A phylogenetic tree can be read like a map of evolutionary history. Many phylogenetic trees have a single lineage at the base representing a common ancestor. Scientists call such trees rooted, which means there is a single ancestral lineage (typically drawn from the bottom or left) to which all organisms represented in the diagram relate. Notice in the rooted phylogenetic tree that the three domains—Bacteria, Archaea, and Eukarya—diverge from a single point and branch off. The small branch that plants and animals (including humans) occupy in this diagram shows how recent and miniscule these groups are compared with other organisms. Unrooted trees don’t show a common ancestor but do show relationships among species.

Figure 1. Both of these phylogenetic trees shows the relationship of the three domains of life—Bacteria, Archaea, and Eukarya—but the (a) rooted tree attempts to identify when various species diverged from a common ancestor while the (b) unrooted tree does not. (credit a: modification of work by Eric Gaba)

In a rooted tree, the branching indicates evolutionary relationships (Figure 2). The point where a split occurs, called a branch point, represents where a single lineage evolved into a distinct new one. A lineage that evolved early from the root and remains unbranched is called basal taxon. When two lineages stem from the same branch point, they are called sister taxa. A branch with more than two lineages is called a polytomy and serves to illustrate where scientists have not definitively determined all of the relationships. It is important to note that although sister taxa and polytomy do share an ancestor, it does not mean that the groups of organisms split or evolved from each other. Organisms in two taxa may have split apart at a specific branch point, but neither taxa gave rise to the other.

Figure 2. The root of a phylogenetic tree indicates that an ancestral lineage gave rise to all organisms on the tree. A branch point indicates where two lineages diverged. A lineage that evolved early and remains unbranched is a basal taxon. When two lineages stem from the same branch point, they are sister taxa. A branch with more than two lineages is a polytomy.

The diagrams above can serve as a pathway to understanding evolutionary history. The pathway can be traced from the origin of life to any individual species by navigating through the evolutionary branches between the two points. Also, by starting with a single species and tracing back towards the “trunk” of the tree, one can discover that species’ ancestors, as well as where lineages share a common ancestry. In addition, the tree can be used to study entire groups of organisms.

Another point to mention on phylogenetic tree structure is that rotation at branch points does not change the information. For example, if a branch point was rotated and the taxon order changed, this would not alter the information because the evolution of each taxon from the branch point was independent of the other.

Many disciplines within the study of biology contribute to understanding how past and present life evolved over time these disciplines together contribute to building, updating, and maintaining the “tree of life.” Information is used to organize and classify organisms based on evolutionary relationships in a scientific field called systematics. Data may be collected from fossils, from studying the structure of body parts or molecules used by an organism, and by DNA analysis. By combining data from many sources, scientists can put together the phylogeny of an organism since phylogenetic trees are hypotheses, they will continue to change as new types of life are discovered and new information is learned.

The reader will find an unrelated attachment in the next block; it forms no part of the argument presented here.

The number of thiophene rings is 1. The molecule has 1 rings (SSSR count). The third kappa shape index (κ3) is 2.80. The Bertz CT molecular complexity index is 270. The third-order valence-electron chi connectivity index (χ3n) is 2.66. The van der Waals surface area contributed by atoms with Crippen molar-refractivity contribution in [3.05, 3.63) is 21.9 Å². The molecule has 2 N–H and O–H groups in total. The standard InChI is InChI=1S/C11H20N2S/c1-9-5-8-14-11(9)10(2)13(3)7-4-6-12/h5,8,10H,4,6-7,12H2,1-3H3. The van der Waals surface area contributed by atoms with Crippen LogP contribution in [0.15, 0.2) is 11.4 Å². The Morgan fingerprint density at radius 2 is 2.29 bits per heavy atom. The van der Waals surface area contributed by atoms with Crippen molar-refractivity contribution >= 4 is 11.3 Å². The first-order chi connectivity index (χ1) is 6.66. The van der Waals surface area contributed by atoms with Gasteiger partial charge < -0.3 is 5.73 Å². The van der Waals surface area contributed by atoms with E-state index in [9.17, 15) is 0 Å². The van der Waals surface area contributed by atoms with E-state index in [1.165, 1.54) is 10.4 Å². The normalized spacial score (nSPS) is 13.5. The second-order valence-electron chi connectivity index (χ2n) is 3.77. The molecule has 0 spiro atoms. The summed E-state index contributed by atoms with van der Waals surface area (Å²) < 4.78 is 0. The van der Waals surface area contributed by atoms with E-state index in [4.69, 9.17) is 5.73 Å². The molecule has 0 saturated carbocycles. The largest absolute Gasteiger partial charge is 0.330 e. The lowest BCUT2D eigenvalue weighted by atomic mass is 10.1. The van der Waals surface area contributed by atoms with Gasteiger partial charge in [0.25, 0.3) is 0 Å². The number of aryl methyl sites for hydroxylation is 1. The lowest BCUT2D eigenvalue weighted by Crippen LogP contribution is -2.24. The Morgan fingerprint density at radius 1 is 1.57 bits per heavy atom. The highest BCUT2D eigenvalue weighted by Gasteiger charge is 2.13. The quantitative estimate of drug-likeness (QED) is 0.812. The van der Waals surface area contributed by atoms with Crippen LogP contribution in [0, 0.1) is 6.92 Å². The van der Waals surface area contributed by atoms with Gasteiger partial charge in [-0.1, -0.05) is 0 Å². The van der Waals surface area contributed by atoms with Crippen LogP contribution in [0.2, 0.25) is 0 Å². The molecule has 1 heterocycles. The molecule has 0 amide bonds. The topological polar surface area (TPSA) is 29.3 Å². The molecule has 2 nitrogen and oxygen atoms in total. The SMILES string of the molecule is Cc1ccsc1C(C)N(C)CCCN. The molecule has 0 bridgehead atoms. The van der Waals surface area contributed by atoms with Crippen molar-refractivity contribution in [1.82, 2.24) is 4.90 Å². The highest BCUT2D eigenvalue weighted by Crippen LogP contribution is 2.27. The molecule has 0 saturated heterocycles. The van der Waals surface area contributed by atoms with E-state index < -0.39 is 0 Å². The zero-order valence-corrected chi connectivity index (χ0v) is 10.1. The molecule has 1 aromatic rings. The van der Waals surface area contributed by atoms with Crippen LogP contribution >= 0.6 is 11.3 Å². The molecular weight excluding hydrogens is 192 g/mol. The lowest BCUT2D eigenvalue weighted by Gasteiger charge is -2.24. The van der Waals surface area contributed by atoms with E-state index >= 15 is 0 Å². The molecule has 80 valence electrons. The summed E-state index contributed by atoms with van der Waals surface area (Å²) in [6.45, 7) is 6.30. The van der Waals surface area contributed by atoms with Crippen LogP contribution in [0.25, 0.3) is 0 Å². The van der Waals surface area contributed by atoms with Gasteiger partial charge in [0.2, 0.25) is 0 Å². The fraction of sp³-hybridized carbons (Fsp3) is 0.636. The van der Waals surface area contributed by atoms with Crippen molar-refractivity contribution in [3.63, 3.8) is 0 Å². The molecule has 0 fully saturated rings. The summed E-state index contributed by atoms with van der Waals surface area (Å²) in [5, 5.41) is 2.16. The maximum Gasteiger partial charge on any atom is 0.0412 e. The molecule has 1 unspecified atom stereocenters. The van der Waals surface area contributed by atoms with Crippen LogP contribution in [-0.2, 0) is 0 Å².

Video Review



Conclusion

Polyphy, a standalone tool for phylogeny reconstruction and polytomy identification, is robust and easy to use for studying evolution. It can construct a consensus tree without requiring multiple sequence alignment and can also identify polytomies without requiring manual interferences. It is a fully automated tool. The phylogeny reconstruction implements a jackknife recursive sampling procedure then recursively trains the BLR classification model for polytomy identification. It allows users to infer a multifurcating phylogenetic tree for any set of microbial genomes of interest to study their evolutionary relationships. Although the tool is built for reconstructing a multifurcating phylogeny from whole genome sequences, users can have a pre-generated bifurcating tree from any phylogenetic tool as the starting point for classification. We believe that this is a timely and necessary development as more and more microbes are sequenced daily (especially from the metagenomic analysis of microbial communities) without reliable taxonomy established.


Discussion

The distressing point from the comparison of different methods of phylogenetic inference is that all of them are quite sensitive to the artifacts introduced by outgroups. The differences among trees obtained with different methods are minor, and appear to be largely related just to the idiosincracy of algorithms. The good news, however, is that published phylogenetic trees appear to be under a remarkable, unexpected constraint. The constraining factor is most likely the fact that practicing taxonomists appear to be generally (and rather intuitively) aware of these artifacts, so they tend to choose carefully the array of outgroup taxa. A corollary of this is that there is no hope for any brute-force meta-analysis performed without consideration of what phylogenetic trees really mean and how they are obtained. A second consequence of this finding is that there is a wide open field for designing formal ways to discriminate the noise due to outgroups from the phylogenetic signal within the taxon of interest. The methods presented here and the following discussion may provide some guide.